France advocates EU culture strategy for the digital age
Paris, 4 April 2014
In the framework of the Forum de Chaillot on the future of culture and the future of Europe, Aurélie Filippetti, Minister of Culture and Communication, brought together in Paris her European counterparts, joined by Martin Schulz, President of the European Parliament, Internal Market Commissioner Michel Barnier, Education and Culture Commissioner Androulla Vassiliou and UNESCO Director-General Irina Bokova. The meeting immediately followed the presentation by Peter Brook, Costa-Gavras, Jean-Michel Jarre, Blanca Li and Macha Makeïeff, at a plenary session of the forum, of an “artists’ call” for a new Europe of culture.
The meeting provided an opportunity to note the ministers’ broad agreement about the central role of culture in the European economic and social model and about the need for European policies to address this fully. With a new Commission for the period 2014-2019 to take its place soon, after the elections to the European Parliament, the time has come for the European Union to create a genuine strategy for culture in the digital age.
Aurélie Filippetti shared with her counterparts the broad principles that must inspire such a strategy. She stressed the need for all European policies to take cultural issues into account and explained what this meant in terms of competition policy, the internal market, the digital economy, taxation, external relations and common trade policy.
She also called on the EU to make cultural creativity in Europe and cultural diversity a priority through the implementation of tailored policies, particularly in the areas of broadcasting, cinema, books and copyright.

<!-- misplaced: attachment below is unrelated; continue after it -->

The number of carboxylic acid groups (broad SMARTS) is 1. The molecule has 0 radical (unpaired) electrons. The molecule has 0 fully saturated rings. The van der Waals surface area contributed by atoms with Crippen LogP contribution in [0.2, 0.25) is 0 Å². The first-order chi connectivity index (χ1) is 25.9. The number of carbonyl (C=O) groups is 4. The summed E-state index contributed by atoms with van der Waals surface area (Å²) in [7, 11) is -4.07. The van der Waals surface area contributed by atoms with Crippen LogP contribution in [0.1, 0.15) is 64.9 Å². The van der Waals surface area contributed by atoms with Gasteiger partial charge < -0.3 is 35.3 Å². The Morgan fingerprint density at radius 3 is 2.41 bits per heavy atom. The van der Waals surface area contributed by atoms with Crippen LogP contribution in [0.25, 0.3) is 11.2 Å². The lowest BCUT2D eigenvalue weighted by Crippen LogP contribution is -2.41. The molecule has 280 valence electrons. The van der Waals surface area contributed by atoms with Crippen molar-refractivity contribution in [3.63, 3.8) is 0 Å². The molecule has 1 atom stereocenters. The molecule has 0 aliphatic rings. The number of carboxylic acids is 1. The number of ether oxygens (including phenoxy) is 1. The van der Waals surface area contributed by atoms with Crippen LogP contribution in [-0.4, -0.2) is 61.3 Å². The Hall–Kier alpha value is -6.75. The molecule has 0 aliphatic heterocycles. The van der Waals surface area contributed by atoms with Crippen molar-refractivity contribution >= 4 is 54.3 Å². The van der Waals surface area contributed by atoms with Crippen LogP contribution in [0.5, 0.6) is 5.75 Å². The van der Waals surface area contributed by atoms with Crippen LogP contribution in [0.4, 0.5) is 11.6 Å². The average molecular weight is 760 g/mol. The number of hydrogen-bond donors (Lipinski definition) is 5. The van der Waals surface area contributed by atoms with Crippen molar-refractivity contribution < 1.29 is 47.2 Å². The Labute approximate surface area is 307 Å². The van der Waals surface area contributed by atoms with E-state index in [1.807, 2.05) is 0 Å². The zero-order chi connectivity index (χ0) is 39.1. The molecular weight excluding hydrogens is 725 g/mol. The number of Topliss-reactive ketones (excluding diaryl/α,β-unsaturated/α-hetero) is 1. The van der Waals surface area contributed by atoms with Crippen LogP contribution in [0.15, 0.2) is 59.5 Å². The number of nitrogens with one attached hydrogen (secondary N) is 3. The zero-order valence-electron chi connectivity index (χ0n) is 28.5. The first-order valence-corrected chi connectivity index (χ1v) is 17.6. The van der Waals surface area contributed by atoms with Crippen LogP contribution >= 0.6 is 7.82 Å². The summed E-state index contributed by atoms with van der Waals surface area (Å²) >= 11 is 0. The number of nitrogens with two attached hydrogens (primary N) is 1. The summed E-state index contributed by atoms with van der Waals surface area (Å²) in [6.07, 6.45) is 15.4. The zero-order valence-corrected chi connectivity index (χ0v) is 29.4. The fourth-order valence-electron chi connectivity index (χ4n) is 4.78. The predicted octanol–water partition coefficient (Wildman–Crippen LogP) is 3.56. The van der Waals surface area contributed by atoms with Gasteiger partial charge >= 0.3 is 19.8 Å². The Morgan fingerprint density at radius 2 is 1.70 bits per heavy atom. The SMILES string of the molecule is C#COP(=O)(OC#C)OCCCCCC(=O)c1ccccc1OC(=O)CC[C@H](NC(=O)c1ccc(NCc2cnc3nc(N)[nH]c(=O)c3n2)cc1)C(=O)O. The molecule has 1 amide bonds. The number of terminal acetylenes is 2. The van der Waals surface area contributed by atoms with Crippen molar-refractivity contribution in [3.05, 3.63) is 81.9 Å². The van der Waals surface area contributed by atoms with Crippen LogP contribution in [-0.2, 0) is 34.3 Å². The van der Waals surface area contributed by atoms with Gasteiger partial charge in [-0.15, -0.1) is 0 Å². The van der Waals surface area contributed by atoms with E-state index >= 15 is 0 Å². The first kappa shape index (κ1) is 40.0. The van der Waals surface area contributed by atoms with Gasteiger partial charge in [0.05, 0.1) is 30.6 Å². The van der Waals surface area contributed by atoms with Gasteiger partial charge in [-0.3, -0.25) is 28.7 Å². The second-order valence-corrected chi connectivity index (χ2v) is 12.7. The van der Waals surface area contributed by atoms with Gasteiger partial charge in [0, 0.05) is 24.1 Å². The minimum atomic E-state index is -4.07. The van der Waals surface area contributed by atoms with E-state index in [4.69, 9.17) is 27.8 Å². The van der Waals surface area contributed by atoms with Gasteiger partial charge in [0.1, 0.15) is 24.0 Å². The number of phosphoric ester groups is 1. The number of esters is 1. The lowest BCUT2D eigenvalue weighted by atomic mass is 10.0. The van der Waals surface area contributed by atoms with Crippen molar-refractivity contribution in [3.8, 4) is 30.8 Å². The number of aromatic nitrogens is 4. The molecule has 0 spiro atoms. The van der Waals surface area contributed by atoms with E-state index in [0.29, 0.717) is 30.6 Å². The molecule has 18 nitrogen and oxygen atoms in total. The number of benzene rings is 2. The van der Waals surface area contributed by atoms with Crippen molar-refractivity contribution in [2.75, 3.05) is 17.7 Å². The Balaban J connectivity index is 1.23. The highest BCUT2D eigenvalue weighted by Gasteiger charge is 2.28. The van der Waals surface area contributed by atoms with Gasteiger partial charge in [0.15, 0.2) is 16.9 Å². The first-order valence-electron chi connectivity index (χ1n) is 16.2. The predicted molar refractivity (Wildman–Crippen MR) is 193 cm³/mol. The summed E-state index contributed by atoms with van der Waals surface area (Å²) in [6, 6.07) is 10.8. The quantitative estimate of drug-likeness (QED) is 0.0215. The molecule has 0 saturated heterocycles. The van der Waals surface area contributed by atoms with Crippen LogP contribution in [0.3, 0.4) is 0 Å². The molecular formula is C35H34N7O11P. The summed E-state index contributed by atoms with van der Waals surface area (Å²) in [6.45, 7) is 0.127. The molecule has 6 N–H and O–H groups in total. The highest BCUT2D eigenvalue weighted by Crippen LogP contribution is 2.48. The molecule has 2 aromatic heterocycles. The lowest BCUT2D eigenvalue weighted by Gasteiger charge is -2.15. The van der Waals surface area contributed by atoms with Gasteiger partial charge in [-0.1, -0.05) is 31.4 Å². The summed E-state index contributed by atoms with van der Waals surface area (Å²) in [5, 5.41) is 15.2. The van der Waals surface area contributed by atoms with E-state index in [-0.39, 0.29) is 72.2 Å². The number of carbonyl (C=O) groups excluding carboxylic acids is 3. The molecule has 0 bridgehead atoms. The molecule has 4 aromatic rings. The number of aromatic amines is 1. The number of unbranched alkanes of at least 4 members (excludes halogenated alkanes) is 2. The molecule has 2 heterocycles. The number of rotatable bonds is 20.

The proposals were backed up by the presentation of a road map specifying some 50 concrete proposals for action in every field: aligning VAT rates in the physical and digital worlds, starting dialogue on the issuing of copyright licences, reaching agreement with digital stakeholders to respect intellectual property, relaunching and ensuring the consistency of support for translation, creating a European cultural cities label, speeding up the establishment of the cultural enterprises support fund provided for in the Creative Europe programme, creating a European office for artistic dissemination, etc.
On the basis of the very warm welcome given to France’s conclusions and proposals, the work will now continue within the European Union institutions, particularly at the Culture Ministers’ Councils planned for May and November.
The appointment of an influential culture commissioner who takes a lead on all these challenges, and – in line with the conclusions set out at the Forum de Chaillot – is entrusted with the mission of establishing and leading a cultural strategy, will be a decisive step in building the new European Commission team./.